By Joe Burns

The subject of the world’s first feature film, which was made in 1906, was of the life and death of the Australian bushranger, Ned Kelly. Since then his story has been told and retold in print and film many times. The latest film, True History of the Kelly Gang (released January 2020), is based on the 2001 Booker Prize winning novel of the same name by Peter Carey, and is the nineteenth motion picture interpretation of what became known in official circles, as the ‘Kelly Outbreak’.

Ned Kelly, the eldest of eight children, was born in 1854, to Irish parents, his father, Red John Kelly had been transported from County Tipperary, and his mother Ellen Quinn’s family immigrated from near the Glens of Antrim, when she was a girl. Red John Kelly died in 1866, when Ned was 12 years old, leaving the Kelly family destitute.

The Kelly Gang, Joe Byrne, Dan Kelly, Steve Hart and Ned took part in many daring, thrilling and dreadful exploits, including, the Stringybark creek shoot out, the robbing of the bank in Euroa, the taking over of the town of Jerilderie, imprisoning the local police before dressing as the police and robbing the town’s bank.

They also attempted an armed rebellion against the Victoria government, which led to the siege of Glenrowan and the killing of Joe Byrne, Dan Kelly, Steve Hart and the capture of Ned.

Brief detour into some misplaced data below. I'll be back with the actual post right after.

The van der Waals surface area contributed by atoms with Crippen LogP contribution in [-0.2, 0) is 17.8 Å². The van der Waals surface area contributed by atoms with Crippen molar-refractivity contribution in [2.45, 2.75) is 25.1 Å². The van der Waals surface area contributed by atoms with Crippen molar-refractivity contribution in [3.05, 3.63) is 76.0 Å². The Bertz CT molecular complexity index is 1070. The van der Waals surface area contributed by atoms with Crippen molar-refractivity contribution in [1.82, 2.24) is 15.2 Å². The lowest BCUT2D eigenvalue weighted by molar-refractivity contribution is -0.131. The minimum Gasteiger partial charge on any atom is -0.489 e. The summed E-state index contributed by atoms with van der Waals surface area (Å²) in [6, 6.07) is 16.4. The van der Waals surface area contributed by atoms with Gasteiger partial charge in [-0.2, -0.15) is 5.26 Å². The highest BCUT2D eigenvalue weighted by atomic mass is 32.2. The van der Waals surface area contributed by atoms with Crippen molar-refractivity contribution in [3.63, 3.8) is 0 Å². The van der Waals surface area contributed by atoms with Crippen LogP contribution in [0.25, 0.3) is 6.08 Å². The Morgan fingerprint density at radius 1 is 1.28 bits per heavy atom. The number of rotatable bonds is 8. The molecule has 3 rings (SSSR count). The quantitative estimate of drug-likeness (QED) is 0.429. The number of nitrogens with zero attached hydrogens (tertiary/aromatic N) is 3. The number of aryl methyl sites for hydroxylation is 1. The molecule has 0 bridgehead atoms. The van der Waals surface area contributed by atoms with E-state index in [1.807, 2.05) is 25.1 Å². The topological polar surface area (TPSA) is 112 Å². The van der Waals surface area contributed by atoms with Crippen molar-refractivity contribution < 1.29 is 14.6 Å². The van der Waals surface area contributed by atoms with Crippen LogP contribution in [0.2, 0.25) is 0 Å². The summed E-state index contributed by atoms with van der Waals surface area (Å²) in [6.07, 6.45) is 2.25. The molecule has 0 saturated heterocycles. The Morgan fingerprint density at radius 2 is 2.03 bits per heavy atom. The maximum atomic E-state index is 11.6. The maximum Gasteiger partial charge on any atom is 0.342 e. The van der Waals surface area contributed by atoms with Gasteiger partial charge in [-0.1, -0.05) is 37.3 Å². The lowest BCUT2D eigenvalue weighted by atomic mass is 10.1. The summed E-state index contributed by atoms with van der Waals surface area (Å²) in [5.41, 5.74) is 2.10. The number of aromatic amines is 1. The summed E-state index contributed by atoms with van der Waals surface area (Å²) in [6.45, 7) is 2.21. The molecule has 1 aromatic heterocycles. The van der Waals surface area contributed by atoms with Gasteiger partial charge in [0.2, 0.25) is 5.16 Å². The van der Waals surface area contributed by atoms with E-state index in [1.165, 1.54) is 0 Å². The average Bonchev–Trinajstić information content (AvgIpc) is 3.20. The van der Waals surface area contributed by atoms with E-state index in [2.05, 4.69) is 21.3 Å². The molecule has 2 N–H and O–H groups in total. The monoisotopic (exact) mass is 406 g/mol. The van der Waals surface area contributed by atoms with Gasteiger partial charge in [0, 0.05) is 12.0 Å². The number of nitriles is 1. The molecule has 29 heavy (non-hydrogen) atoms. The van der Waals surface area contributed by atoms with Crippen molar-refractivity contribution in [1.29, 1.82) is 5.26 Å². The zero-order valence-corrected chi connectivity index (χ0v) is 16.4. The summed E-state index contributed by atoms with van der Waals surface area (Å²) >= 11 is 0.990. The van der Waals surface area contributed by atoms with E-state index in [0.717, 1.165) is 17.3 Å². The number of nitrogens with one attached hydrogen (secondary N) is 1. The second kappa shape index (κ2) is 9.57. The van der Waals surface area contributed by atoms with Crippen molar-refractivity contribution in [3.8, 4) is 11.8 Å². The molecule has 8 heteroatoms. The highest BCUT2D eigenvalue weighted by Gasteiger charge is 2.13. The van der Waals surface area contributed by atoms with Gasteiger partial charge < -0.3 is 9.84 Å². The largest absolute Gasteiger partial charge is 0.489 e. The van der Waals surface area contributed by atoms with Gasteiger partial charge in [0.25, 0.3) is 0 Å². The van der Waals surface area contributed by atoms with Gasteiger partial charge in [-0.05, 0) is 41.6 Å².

To the Victoria state authorities of the late 19th century the Kelly Gang were viewed as outlaws, but for many of the gang’s fellow Irish Catholics they were looked on as champions of the exploited, standing up to a system which seemed devised to kept them in a subjugated state.

The public and everyday face of this oppression was often associated with the Victoria Police force, and it was for the killing of three members of this force that Ned Kelly was executed, 140 years ago, in Old Melbourne Gaol on the 11th November 1880, aged 25.

The three policemen killed were, Sergeant Michael Kennedy from County Westmeath, Constable Thomas Lonigan, from County Sligo, and Constable Michael Scanlan from County Kerry.
They died in what became known as the, ‘Stringybark Creek Shootings’, which took place on the 26th October, 1878.
In October 1880, Judge Sir Redmond Barry sentenced Ned Kelly to be hanged for the murders of Sergeant Michael Kennedy, Constable Thomas Lonigan, and Constable Michael Scanlan.

In the majority of the depictions in film of Judge Sir Redmond Barry, he is portrayed as a one-dimensional autocrat. However, the evidence would suggest otherwise.

Continue reading in this week’s Ireland’s Own